On Monday, October 19, 4pm, the English Department will host a talk by Mya Poe: Intended Consequences: What Students Can Tell Us About Writing Assessment
Poe’s research focuses on writing assessment, diversity, and writing in the disciplines. In this talk she will explore several questions: How does assessment shape writing development? Are students of the high stakes testing generation so saturated with assessment that evaluation no longer matters? Are there ways that we can make evaluation more meaningful? Through the experiences of culturally and linguistically diverse students’ encounters with writing assessment, we learn how past assessment experiences shape students’ identities as writers; how parents’, teachers’, and students’ own expectations shape what they want writing assessment to do, and how encounters with college writing assessment shape students’ understanding of what it means to learn in college. We also learn how stereotypes and racism inform students’ encounters with peer assessment. Students’ stories offer powerful lessons in how we might expand measurement theories to better serve students and improve our practices of teaching writing.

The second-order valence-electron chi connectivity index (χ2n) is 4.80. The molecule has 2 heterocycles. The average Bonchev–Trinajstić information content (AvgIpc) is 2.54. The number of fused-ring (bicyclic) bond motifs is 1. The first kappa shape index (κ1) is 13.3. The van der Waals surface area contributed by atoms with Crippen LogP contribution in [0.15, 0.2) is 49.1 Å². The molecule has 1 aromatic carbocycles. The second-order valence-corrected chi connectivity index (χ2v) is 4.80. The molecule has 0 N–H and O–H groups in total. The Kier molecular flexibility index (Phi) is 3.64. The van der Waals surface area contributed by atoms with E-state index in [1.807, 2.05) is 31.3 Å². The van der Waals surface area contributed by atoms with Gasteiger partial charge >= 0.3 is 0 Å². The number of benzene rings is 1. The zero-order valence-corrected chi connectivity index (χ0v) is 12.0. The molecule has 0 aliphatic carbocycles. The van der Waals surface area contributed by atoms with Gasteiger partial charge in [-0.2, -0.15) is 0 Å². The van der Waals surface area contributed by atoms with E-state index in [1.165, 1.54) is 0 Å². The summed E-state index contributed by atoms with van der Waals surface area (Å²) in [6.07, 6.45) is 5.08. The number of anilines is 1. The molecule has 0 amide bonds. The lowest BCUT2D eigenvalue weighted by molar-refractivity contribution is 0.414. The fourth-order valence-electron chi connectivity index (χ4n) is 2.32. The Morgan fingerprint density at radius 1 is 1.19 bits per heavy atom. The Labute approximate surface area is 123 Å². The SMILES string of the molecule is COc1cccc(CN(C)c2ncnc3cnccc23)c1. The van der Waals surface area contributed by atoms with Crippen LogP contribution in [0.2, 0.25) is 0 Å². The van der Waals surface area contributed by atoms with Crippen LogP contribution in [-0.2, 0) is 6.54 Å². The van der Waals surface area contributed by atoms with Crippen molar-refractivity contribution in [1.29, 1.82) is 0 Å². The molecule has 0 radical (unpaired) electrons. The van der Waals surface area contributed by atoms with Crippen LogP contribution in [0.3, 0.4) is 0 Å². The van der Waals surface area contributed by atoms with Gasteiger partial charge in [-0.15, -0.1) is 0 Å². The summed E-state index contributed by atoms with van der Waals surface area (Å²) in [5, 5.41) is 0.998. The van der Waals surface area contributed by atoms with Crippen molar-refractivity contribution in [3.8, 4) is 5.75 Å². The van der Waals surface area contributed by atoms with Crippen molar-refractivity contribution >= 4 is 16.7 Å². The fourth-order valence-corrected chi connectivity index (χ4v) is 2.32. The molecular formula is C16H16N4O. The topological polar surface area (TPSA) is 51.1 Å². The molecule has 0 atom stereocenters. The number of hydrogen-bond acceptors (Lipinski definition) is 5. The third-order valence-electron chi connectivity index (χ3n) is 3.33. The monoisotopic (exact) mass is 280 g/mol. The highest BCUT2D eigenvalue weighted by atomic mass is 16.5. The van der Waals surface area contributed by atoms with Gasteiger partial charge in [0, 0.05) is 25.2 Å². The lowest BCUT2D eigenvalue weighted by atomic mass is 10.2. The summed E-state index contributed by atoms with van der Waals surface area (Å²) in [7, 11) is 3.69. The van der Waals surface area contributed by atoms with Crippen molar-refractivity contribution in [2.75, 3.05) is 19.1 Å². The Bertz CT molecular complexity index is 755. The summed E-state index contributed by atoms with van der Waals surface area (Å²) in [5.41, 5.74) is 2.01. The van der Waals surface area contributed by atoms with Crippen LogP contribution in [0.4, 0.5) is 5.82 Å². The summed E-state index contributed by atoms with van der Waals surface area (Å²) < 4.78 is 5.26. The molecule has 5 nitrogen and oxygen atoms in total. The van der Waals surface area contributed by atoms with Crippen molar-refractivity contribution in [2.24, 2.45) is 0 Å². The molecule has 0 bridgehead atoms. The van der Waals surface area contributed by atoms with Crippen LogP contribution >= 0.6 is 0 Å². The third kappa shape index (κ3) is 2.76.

Mya Poe is assistant professor of English at Northeastern University. She has co-authored Learning to Communicate in Science and Engineering: Case Studies From MIT, which won the CCCC 2012 Advancement of Knowledge Award, and she co-edited Race and Writing Assessment, which won the 2014 CCCC Outstanding Book of the Year. She also has guest edited a special issue of Research in the Teaching of English and is co-guest editing a forthcoming special issue of College English on writing assessment and social justice. In addition to being a series co-editor of the new Oxford Brief Guides to Writing in the Disciplines, she has two books under contract—a monograph entitled Intended Consequences: What Students and Statistics Can tell Us About Writing Assessment and a co-edited collection entitled Writing Assessment and Social Justice. Her articles have been published in College Composition and Communication, The Journal of Business and Technical Communication, IEEE Professional Transactions, and Across the Disciplines.
Monday, October 19, at 4pm.